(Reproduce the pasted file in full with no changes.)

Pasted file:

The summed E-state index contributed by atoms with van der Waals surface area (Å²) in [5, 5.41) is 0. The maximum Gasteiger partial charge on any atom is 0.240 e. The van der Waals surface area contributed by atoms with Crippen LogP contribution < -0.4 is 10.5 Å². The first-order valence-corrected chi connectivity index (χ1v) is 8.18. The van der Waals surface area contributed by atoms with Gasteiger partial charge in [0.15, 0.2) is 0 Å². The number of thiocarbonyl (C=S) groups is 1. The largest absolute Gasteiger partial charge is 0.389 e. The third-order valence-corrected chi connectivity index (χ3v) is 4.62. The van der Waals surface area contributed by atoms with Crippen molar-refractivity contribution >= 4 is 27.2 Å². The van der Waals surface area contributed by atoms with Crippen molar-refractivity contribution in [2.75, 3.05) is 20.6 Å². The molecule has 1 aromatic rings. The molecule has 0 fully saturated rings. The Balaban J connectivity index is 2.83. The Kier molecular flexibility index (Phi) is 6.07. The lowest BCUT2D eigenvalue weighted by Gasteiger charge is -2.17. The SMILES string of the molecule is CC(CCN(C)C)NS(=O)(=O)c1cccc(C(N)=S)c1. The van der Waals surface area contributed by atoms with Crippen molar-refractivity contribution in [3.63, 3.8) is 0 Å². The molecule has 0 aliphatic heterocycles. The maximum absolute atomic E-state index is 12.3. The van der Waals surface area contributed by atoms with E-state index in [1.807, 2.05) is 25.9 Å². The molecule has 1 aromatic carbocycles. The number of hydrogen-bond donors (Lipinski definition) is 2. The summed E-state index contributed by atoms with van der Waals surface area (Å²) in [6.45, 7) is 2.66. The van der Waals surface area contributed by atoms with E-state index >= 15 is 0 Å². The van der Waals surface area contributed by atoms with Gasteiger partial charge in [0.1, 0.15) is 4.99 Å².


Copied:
The summed E-state index contributed by atoms with van der Waals surface area (Å²) in [5, 5.41) is 0. The maximum Gasteiger partial charge on any atom is 0.240 e. The van der Waals surface area contributed by atoms with Crippen LogP contribution < -0.4 is 10.5 Å². The first-order valence-corrected chi connectivity index (χ1v) is 8.18. The van der Waals surface area contributed by atoms with Gasteiger partial charge in [0.15, 0.2) is 0 Å². The number of thiocarbonyl (C=S) groups is 1. The largest absolute Gasteiger partial charge is 0.389 e. The third-order valence-corrected chi connectivity index (χ3v) is 4.62. The van der Waals surface area contributed by atoms with Crippen molar-refractivity contribution >= 4 is 27.2 Å². The van der Waals surface area contributed by atoms with Crippen molar-refractivity contribution in [2.75, 3.05) is 20.6 Å². The molecule has 1 aromatic rings. The molecule has 0 fully saturated rings. The Balaban J connectivity index is 2.83. The Kier molecular flexibility index (Phi) is 6.07. The lowest BCUT2D eigenvalue weighted by Gasteiger charge is -2.17. The SMILES string of the molecule is CC(CCN(C)C)NS(=O)(=O)c1cccc(C(N)=S)c1. The van der Waals surface area contributed by atoms with Crippen molar-refractivity contribution in [3.63, 3.8) is 0 Å². The molecule has 0 aliphatic heterocycles. The maximum absolute atomic E-state index is 12.3. The van der Waals surface area contributed by atoms with E-state index in [1.807, 2.05) is 25.9 Å². The molecule has 1 aromatic carbocycles. The number of hydrogen-bond donors (Lipinski definition) is 2. The summed E-state index contributed by atoms with van der Waals surface area (Å²) in [6.45, 7) is 2.66. The van der Waals surface area contributed by atoms with E-state index >= 15 is 0 Å². The van der Waals surface area contributed by atoms with Gasteiger partial charge in [0.1, 0.15) is 4.99 Å².